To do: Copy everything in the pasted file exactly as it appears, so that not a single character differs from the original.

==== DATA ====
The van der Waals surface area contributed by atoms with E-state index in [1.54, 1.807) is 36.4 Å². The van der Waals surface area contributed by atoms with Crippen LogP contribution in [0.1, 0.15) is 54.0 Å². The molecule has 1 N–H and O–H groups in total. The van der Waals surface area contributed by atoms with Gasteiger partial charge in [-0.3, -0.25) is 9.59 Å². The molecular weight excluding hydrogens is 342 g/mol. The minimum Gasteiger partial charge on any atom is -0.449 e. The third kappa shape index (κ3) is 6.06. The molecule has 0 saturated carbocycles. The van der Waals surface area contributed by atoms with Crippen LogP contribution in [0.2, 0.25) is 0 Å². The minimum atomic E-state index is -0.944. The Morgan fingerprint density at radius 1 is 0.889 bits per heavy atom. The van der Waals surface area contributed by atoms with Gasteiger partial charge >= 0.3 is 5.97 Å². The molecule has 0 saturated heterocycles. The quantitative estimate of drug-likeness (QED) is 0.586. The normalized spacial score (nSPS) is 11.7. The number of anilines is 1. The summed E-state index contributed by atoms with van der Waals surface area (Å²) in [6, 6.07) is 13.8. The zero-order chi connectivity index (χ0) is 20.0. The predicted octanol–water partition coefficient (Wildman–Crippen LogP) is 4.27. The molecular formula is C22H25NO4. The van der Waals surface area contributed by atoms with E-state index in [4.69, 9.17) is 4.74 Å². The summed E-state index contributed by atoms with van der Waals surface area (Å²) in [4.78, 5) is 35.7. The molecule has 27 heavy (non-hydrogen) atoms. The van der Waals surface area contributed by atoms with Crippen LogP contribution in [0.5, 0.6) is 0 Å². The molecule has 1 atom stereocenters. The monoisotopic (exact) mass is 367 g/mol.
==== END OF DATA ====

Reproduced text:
The van der Waals surface area contributed by atoms with E-state index in [1.54, 1.807) is 36.4 Å². The van der Waals surface area contributed by atoms with Crippen LogP contribution in [0.1, 0.15) is 54.0 Å². The molecule has 1 N–H and O–H groups in total. The van der Waals surface area contributed by atoms with Gasteiger partial charge in [-0.3, -0.25) is 9.59 Å². The molecular weight excluding hydrogens is 342 g/mol. The minimum Gasteiger partial charge on any atom is -0.449 e. The third kappa shape index (κ3) is 6.06. The molecule has 0 saturated carbocycles. The van der Waals surface area contributed by atoms with Crippen LogP contribution in [0.2, 0.25) is 0 Å². The minimum atomic E-state index is -0.944. The Morgan fingerprint density at radius 1 is 0.889 bits per heavy atom. The van der Waals surface area contributed by atoms with Gasteiger partial charge >= 0.3 is 5.97 Å². The molecule has 0 saturated heterocycles. The quantitative estimate of drug-likeness (QED) is 0.586. The normalized spacial score (nSPS) is 11.7. The number of anilines is 1. The summed E-state index contributed by atoms with van der Waals surface area (Å²) in [6, 6.07) is 13.8. The zero-order chi connectivity index (χ0) is 20.0. The predicted octanol–water partition coefficient (Wildman–Crippen LogP) is 4.27. The molecular formula is C22H25NO4. The van der Waals surface area contributed by atoms with E-state index in [4.69, 9.17) is 4.74 Å². The summed E-state index contributed by atoms with van der Waals surface area (Å²) in [4.78, 5) is 35.7. The molecule has 27 heavy (non-hydrogen) atoms. The van der Waals surface area contributed by atoms with Crippen LogP contribution in [0.5, 0.6) is 0 Å². The molecule has 1 atom stereocenters. The monoisotopic (exact) mass is 367 g/mol.